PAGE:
O.E. deop, from P.Gmc. *deupaz, from PIE *d(e)u- "deep, hollow" (cf. O.C.S. duno "bottom, foundation," O.Ir. domun "world," via sense development from "bottom" to "foundation" to "earth" to "world"). Figurative sense was in O.E.; extended 16c. to color, sound. Deep pocket "wealth" is from 1951. Deep-freeze was a registered trademark (U.S. Patent Office, 1941) of a type of refrigerator; used generically for "cold storage" since 1949. To go off the deep end "lose control of oneself" is slang first recorded 1921, probably in reference to the deep end of a swimming pool, where a person on the surface can no longer touch bottom. When 3-D films seemed destined to be the next wave and the biggest thing to hit cinema since "talkies," they were known as deepies (1953). The gods have spared us.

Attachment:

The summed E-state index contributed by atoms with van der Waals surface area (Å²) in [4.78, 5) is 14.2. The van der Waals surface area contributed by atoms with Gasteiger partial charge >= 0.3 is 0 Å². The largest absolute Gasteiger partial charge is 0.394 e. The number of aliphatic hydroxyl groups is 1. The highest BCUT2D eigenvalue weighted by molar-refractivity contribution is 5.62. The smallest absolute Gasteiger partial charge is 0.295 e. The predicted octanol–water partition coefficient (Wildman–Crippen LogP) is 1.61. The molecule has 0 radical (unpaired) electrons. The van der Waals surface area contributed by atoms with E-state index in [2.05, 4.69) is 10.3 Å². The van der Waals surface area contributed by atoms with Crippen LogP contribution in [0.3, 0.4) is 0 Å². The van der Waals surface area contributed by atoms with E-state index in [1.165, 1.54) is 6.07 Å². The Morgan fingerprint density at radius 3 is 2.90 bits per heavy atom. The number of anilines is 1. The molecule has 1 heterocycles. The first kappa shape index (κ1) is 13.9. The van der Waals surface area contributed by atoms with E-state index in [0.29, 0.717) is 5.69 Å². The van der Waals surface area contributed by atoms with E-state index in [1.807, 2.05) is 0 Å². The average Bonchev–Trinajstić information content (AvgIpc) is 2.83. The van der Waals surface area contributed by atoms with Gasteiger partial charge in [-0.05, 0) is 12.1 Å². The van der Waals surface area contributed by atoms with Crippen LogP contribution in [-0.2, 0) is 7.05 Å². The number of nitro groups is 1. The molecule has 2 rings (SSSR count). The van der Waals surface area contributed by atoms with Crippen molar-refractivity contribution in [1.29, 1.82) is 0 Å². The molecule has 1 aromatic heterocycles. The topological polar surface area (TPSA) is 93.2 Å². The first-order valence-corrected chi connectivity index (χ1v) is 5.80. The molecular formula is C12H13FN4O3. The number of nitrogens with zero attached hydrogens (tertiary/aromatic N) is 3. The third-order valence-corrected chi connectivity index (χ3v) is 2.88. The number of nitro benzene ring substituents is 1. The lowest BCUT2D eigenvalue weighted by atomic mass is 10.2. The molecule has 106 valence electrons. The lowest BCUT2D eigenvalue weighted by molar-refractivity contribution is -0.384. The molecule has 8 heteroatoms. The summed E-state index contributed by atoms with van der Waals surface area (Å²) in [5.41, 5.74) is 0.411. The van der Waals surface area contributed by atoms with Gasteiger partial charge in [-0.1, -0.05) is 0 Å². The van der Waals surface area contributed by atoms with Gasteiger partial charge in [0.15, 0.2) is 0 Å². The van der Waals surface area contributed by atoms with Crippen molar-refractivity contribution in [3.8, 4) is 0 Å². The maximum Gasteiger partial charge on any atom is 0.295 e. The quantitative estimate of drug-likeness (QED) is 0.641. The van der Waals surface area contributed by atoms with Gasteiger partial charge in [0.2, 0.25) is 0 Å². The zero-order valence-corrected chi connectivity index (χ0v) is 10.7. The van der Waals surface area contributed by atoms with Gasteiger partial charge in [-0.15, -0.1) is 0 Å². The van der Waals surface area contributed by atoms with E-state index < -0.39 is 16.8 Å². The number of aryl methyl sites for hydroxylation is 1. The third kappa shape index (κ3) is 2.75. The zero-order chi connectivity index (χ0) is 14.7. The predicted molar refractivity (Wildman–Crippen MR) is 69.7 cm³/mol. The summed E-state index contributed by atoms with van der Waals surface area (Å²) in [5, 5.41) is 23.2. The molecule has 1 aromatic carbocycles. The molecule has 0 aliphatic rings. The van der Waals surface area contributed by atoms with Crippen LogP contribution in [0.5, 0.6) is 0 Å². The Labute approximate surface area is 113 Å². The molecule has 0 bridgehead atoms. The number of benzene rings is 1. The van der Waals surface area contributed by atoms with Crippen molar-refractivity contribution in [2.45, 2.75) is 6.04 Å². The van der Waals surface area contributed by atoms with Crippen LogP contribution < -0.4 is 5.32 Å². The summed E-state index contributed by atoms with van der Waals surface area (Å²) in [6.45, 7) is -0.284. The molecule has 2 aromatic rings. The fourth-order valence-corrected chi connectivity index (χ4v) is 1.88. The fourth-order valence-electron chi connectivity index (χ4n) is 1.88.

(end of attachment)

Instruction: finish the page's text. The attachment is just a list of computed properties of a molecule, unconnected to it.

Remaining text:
O.E. deoplice (see deep), used in both literal and figurative senses.
The Dictionary of American Slang, Fourth Edition by Barbara Ann Kipfer, PhD. and Robert L. Chapman, Ph.D. Copyright (C) 2007 by HarperCollins Publishers. Cite This Source
deeper in the Bible
used to denote (1) the grave or the abyss (Rom. 10:7; Luke 8:31); (2) the deepest part of the sea (Ps. 69:15); (3) the chaos mentioned in Gen. 1:2; (4) the bottomless pit, hell (Rev. 9:1, 2; 11:7; 20:13).